Nel observed that learning within the horizontal relevance is more in tune with what children can actually be able to do. Research indicates that children have the ability of grasping names, sounds, letters, and recognition of certain sight words without being made to read.

A study conducted to little children shows that by age three, children have the ability to distinguish writing from print. By four years, children can identify environmental print and become fascinated by shapes and sounds. By the time they are five; they can even read some words out of context and are familiar with basic reading conventions. Horizontal relevant literacy can be acquired only through first hand experiences and meaningful contexts. Providing formal reading directives builds vertical relevance and more frequently children reading early are reading to gratify parents rather than their inherent desires to read. Learning to satisfy parents rather than ones own contentment can cause lifelong emotional impairments.  Children are interested and intellectually capable of reading at five years. Before that the many of them are simply not fascinated in the technicalities of reading (Lester & Russell, 2008).

Nel observed that even learning phonetic can give a good learning environment by providing a large category of materials available for children. Availing colorful and appealing equipment at children’s reach; encourage print awareness with magazines and books. Literacy education can be included in preschool curriculum, but with no formal instruction. This is better than providing them with a free play setting. Appropriate atmosphere and excellent adult modeling will give any child start of their own literacy experience. At this juncture learning will be achieved because children are interested in learning (Nel, 2000).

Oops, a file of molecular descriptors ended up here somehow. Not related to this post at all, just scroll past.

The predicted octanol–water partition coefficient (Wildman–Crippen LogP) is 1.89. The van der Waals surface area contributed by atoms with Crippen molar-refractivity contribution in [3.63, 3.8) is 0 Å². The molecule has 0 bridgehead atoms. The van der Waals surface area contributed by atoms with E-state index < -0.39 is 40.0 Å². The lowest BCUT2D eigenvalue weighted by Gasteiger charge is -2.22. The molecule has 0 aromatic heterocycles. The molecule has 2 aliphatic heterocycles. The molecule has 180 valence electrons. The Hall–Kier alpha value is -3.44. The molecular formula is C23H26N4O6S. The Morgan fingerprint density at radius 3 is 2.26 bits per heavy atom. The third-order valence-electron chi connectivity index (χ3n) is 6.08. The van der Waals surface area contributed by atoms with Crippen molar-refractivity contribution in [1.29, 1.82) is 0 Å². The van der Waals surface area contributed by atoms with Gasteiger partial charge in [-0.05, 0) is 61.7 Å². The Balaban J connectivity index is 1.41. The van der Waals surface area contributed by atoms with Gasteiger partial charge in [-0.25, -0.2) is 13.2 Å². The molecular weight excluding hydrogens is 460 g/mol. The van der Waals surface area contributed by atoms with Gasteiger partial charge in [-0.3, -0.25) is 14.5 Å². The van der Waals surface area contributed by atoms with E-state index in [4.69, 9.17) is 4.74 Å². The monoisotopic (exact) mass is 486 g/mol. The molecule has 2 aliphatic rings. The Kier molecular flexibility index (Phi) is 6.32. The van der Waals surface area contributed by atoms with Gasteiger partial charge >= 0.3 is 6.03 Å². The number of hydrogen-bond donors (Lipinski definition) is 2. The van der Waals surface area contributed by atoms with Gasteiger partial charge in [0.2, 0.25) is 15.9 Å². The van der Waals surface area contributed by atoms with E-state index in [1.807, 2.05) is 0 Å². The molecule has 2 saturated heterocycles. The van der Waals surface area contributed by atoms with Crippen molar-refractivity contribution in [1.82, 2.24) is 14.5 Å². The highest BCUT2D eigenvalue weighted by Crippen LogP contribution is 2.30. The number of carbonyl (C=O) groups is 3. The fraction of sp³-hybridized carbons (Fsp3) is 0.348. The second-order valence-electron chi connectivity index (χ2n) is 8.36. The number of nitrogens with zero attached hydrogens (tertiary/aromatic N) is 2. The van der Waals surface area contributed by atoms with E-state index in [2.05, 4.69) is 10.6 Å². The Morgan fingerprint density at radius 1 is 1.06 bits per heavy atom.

Knowledge by free play gives a child an opportunity to utilize their own imagination and creativity as well as internal longing to discover. Adults helping children play a major part in making such environments in particular teachers in the early system. To comprehend teachers beliefs concerning how they see their own responsibility in the play of children and their judgment to what they do Davis (1997) looked at interviews of directors in eight preschools, ten preschoolers, and the real comments of students. The interviews concentrated on beliefs, responsibility of teachers and open-air curriculum. Results from interviews showed that teachers supposed that their responsibility was to administer children and permit them to freely take on activities of their preference. They also supposed that they give emotional sustenance, encouragement and the proper guidance for children because children are lively and competent of selecting their activity of choice. The teachers observed play outdoors as a chance to socialize, knowing how to play together, and developing communication and concession skills. It was also observed that teachers interacted with children merely when a child needed guidance or backing. Most of times, it was observed that the children played without any interaction or interference by the adult (Davis, 1997).